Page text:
Stephen F. Miller Memoir, 1872

Manuscript Collection #371

Descriptive Summary Click here to collapse or expand the contents in this section of the finding aid

Title: Stephen F. Miller Memoir
Creator: Miller, Stephen F. (Stephen Franks), 1805-1873
Repository: ECU Manuscript Collection
Languages: English
Abstract: This collection contains a memoir (ca. 1872) about life in New Bern, N.C., from 1822 to 1872. It includes biographical and informational data concerning politicians, lawyers and other important New Bern figures, as well as descriptions of life in New Bern and historical incidents of the period. An appendix contains transcripts of letters from prominent people.
Extent: 0.11 Cubic feet, n/a items, Sixty-three page, recently published booklet containing Stephen F. Miller's memoir of New Bern around 1822.

Administrative Information Click here to collapse or expand the contents in this section of the finding aid

Accessions Information

November 6, 1978, 1 volume; Memoir entitled "Recollections of New Bern, N.C. Fifty Years Ago." Gift of John A. Clark, Jr., New Bern, N.C.

Access Restrictions

No restrictions

Copyright Notice

Literary rights to specific documents are retained by the authors or their descendants in accordance with U.S. copyright law.

Preferred Citation

Stephen F. Miller Memoir (#371), East Carolina Manuscript Collection, J. Y. Joyner Library, East Carolina University, Greenville, North Carolina, USA.

Acquisition Information

  • Gift of John A. Clark, Jr.

Processing Information

  • Processed by I. Berent, December 1980

  • Encoded by Apex Data Services


Biographical / Historical Note Click here to collapse or expand the contents in this section of the finding aid

Stephen Franks Miller was born November 22, 1805, in Trenton, Jones County, N.C. In 1822, he moved to New Bern, where he worked as a clerk. Miller moved to Georgia in 1824 and was admitted to the bar in 1827. Subsequently, he edited the Monitor (Tuscaloosa, Alabama) and in 1848 and 1849 was associated with DeBow's Review and the Daily Commercial Times of New Orleans. He penned this memoir about 1872.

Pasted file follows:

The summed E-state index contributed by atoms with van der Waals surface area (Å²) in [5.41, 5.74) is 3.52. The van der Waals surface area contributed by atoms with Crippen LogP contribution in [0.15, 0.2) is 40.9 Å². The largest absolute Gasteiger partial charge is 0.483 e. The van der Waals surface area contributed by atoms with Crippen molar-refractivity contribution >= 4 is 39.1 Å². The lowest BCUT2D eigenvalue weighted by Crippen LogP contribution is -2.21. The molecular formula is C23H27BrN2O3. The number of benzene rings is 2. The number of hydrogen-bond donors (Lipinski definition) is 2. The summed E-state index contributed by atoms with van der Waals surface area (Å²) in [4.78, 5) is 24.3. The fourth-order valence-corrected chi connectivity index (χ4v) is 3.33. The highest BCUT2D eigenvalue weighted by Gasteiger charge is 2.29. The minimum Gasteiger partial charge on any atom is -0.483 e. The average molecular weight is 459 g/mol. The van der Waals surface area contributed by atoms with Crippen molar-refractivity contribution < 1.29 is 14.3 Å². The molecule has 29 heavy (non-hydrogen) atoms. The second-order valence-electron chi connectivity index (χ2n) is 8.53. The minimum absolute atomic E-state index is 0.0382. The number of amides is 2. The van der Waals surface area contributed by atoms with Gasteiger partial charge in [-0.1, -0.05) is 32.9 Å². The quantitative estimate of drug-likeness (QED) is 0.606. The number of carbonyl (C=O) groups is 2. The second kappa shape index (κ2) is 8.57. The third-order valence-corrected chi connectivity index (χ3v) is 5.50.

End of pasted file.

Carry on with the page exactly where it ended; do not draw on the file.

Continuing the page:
Description Click here to collapse or expand the contents in this section of the finding aid

This published memoir mentions over three hundred names of residents of New Bern in the early to mid-nineteenth century. The memoir contains brief biographies of New Bern's merchants, physicians, and other professionals of the period. Also discussed are such topics as schools and teachers, churches and ministers, shipping, town officers, banks, markets, boarding houses, fruit shops, steam mills, dueling traditions, Swiss nobility, free Negroes, the "Yankee Influence," and a host of other professions, places, and phenomena.

Biographical and informational data are provided for lawyers and politicians such as Edward Stanly (p. 9), John Stanly (pp. 8, 43), John Wright Stanly (p. 14), Hardy B. Croom (p. 41), William Gaston (pp. 40, 60), Francis Lister Hawks (pp. 11-12), Governors Richard Dobbs Spaight senior (p. 43) and junior (pp. 15-16), and poet Joseph Hutton (p. 20).

The volume also includes discussions concerning various elections and duels involving politicians, performances at a New Bern theater (p. 39), the dog tax (p. 35), the fine arts (pp. 45-46), newspapers (pp. 52-53), wealthy plantation owners (pp. 53-57), the first steam mill (pp. 37-38), the Hardy Bryan Croom shipwreck inheritance suit (pp. 41-42), the Swiss Ipock family (p. 45), a seaman's capture and imprisonment by the British during the War of 1812 (p. 7), and the various religious groups of New Bern (pp. 20-24, 49).

An appendix is comprised of transcripts of letters Miller received from William Gaston, David Lowry Swain, John R. Donnell, and M.E. Manly.

For a related collection, see #147.

Subject Headings Click here to collapse or expand the contents in this section of the finding aid

Preliminary Inventory Click here to collapse or expand the contents in this section of the finding aid

Below is material taken from a preliminary inventory and represents content from the collection that is unprocessed.

Online access to this finding aid is supported with funds created through the federal Library Services and Technology Act (LSTA). These funds come through a grant from the Institute of Museum and Library Services which is administered by the State Library of North Carolina, a division of the North Carolina Department of Cultural Resources. This grant is part of the North Carolina ECHO, Exploring Cultural Heritage Online, Digitization Grant Program.

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